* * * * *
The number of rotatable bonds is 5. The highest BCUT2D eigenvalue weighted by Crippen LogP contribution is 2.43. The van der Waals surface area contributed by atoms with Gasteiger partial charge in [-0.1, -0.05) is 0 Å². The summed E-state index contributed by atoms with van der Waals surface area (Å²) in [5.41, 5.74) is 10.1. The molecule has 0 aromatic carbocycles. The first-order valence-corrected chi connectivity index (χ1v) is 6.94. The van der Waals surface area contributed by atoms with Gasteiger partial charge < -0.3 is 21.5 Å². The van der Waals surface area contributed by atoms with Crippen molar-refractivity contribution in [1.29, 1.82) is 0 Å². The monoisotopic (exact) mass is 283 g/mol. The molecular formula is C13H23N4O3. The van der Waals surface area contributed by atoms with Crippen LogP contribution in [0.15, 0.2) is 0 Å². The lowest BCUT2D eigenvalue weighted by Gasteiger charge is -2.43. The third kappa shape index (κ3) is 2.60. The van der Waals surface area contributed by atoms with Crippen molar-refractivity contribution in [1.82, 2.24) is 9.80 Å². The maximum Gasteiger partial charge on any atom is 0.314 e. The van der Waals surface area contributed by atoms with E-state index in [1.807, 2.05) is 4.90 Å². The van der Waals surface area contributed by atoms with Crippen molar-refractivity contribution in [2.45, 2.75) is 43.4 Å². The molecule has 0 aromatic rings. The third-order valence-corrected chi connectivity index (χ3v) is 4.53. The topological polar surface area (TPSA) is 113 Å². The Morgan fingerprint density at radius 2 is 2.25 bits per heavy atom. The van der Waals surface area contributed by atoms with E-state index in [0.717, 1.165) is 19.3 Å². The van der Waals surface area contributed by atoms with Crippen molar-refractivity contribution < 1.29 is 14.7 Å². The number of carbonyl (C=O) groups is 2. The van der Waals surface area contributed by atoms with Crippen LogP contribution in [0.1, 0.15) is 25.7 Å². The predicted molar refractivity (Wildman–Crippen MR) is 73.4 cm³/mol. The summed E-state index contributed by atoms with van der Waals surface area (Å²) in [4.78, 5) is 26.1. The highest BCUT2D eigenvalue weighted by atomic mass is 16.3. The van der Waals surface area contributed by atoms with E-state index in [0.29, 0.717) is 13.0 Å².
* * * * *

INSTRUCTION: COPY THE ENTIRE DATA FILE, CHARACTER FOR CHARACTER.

The number of rotatable bonds is 5. The highest BCUT2D eigenvalue weighted by Crippen LogP contribution is 2.43. The van der Waals surface area contributed by atoms with Gasteiger partial charge in [-0.1, -0.05) is 0 Å². The summed E-state index contributed by atoms with van der Waals surface area (Å²) in [5.41, 5.74) is 10.1. The molecule has 0 aromatic carbocycles. The first-order valence-corrected chi connectivity index (χ1v) is 6.94. The van der Waals surface area contributed by atoms with Gasteiger partial charge < -0.3 is 21.5 Å². The van der Waals surface area contributed by atoms with Crippen molar-refractivity contribution in [1.29, 1.82) is 0 Å². The monoisotopic (exact) mass is 283 g/mol. The molecular formula is C13H23N4O3. The van der Waals surface area contributed by atoms with Crippen LogP contribution in [0.15, 0.2) is 0 Å². The lowest BCUT2D eigenvalue weighted by Gasteiger charge is -2.43. The third kappa shape index (κ3) is 2.60. The van der Waals surface area contributed by atoms with Crippen molar-refractivity contribution in [1.82, 2.24) is 9.80 Å². The maximum Gasteiger partial charge on any atom is 0.314 e. The van der Waals surface area contributed by atoms with E-state index in [1.807, 2.05) is 4.90 Å². The van der Waals surface area contributed by atoms with Crippen molar-refractivity contribution in [2.45, 2.75) is 43.4 Å². The molecule has 0 aromatic rings. The third-order valence-corrected chi connectivity index (χ3v) is 4.53. The topological polar surface area (TPSA) is 113 Å². The Morgan fingerprint density at radius 2 is 2.25 bits per heavy atom. The van der Waals surface area contributed by atoms with E-state index in [0.717, 1.165) is 19.3 Å². The van der Waals surface area contributed by atoms with Crippen molar-refractivity contribution < 1.29 is 14.7 Å². The number of carbonyl (C=O) groups is 2. The van der Waals surface area contributed by atoms with Crippen LogP contribution in [0.1, 0.15) is 25.7 Å². The predicted molar refractivity (Wildman–Crippen MR) is 73.4 cm³/mol. The summed E-state index contributed by atoms with van der Waals surface area (Å²) in [4.78, 5) is 26.1. The highest BCUT2D eigenvalue weighted by atomic mass is 16.3. The van der Waals surface area contributed by atoms with E-state index in [0.29, 0.717) is 13.0 Å².